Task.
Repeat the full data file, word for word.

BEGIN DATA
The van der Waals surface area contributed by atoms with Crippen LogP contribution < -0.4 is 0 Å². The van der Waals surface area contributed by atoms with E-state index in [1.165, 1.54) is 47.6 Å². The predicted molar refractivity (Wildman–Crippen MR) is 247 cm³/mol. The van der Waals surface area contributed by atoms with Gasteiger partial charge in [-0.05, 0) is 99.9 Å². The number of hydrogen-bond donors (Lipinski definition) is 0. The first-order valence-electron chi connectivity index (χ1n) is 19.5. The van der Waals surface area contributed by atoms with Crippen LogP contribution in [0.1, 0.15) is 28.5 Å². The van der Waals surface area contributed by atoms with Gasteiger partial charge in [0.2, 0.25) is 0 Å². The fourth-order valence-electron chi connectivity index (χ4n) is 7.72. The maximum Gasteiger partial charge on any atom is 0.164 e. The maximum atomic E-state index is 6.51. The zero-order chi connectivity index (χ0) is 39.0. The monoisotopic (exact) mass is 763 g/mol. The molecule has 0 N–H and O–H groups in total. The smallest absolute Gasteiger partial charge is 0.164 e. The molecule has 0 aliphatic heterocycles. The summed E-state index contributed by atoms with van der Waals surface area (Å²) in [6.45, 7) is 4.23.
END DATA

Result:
The van der Waals surface area contributed by atoms with Crippen LogP contribution < -0.4 is 0 Å². The van der Waals surface area contributed by atoms with E-state index in [1.165, 1.54) is 47.6 Å². The predicted molar refractivity (Wildman–Crippen MR) is 247 cm³/mol. The van der Waals surface area contributed by atoms with Gasteiger partial charge in [-0.05, 0) is 99.9 Å². The number of hydrogen-bond donors (Lipinski definition) is 0. The first-order valence-electron chi connectivity index (χ1n) is 19.5. The van der Waals surface area contributed by atoms with Crippen LogP contribution in [0.1, 0.15) is 28.5 Å². The van der Waals surface area contributed by atoms with Gasteiger partial charge in [0.2, 0.25) is 0 Å². The fourth-order valence-electron chi connectivity index (χ4n) is 7.72. The maximum Gasteiger partial charge on any atom is 0.164 e. The maximum atomic E-state index is 6.51. The zero-order chi connectivity index (χ0) is 39.0. The monoisotopic (exact) mass is 763 g/mol. The molecule has 0 N–H and O–H groups in total. The smallest absolute Gasteiger partial charge is 0.164 e. The molecule has 0 aliphatic heterocycles. The summed E-state index contributed by atoms with van der Waals surface area (Å²) in [6.45, 7) is 4.23.